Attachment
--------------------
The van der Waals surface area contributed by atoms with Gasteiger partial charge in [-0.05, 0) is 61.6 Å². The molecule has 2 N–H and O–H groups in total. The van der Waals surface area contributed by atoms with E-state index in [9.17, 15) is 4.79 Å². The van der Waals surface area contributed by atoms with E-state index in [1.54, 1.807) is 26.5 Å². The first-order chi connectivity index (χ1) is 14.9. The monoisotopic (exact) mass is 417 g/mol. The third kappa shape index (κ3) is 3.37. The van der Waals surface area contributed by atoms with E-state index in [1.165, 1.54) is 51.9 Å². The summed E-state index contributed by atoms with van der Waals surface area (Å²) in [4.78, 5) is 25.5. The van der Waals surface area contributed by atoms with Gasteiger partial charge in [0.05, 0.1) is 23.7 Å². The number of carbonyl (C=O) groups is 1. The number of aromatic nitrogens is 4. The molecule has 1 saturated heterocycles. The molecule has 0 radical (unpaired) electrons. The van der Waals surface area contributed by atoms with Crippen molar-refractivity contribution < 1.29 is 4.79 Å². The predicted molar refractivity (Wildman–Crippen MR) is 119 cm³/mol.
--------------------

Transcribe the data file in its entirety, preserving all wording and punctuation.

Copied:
The van der Waals surface area contributed by atoms with Gasteiger partial charge in [-0.05, 0) is 61.6 Å². The molecule has 2 N–H and O–H groups in total. The van der Waals surface area contributed by atoms with E-state index in [9.17, 15) is 4.79 Å². The van der Waals surface area contributed by atoms with E-state index in [1.54, 1.807) is 26.5 Å². The first-order chi connectivity index (χ1) is 14.9. The monoisotopic (exact) mass is 417 g/mol. The third kappa shape index (κ3) is 3.37. The van der Waals surface area contributed by atoms with E-state index in [1.165, 1.54) is 51.9 Å². The summed E-state index contributed by atoms with van der Waals surface area (Å²) in [4.78, 5) is 25.5. The van der Waals surface area contributed by atoms with Gasteiger partial charge in [0.05, 0.1) is 23.7 Å². The number of carbonyl (C=O) groups is 1. The number of aromatic nitrogens is 4. The molecule has 1 saturated heterocycles. The molecule has 0 radical (unpaired) electrons. The van der Waals surface area contributed by atoms with Crippen molar-refractivity contribution < 1.29 is 4.79 Å². The predicted molar refractivity (Wildman–Crippen MR) is 119 cm³/mol.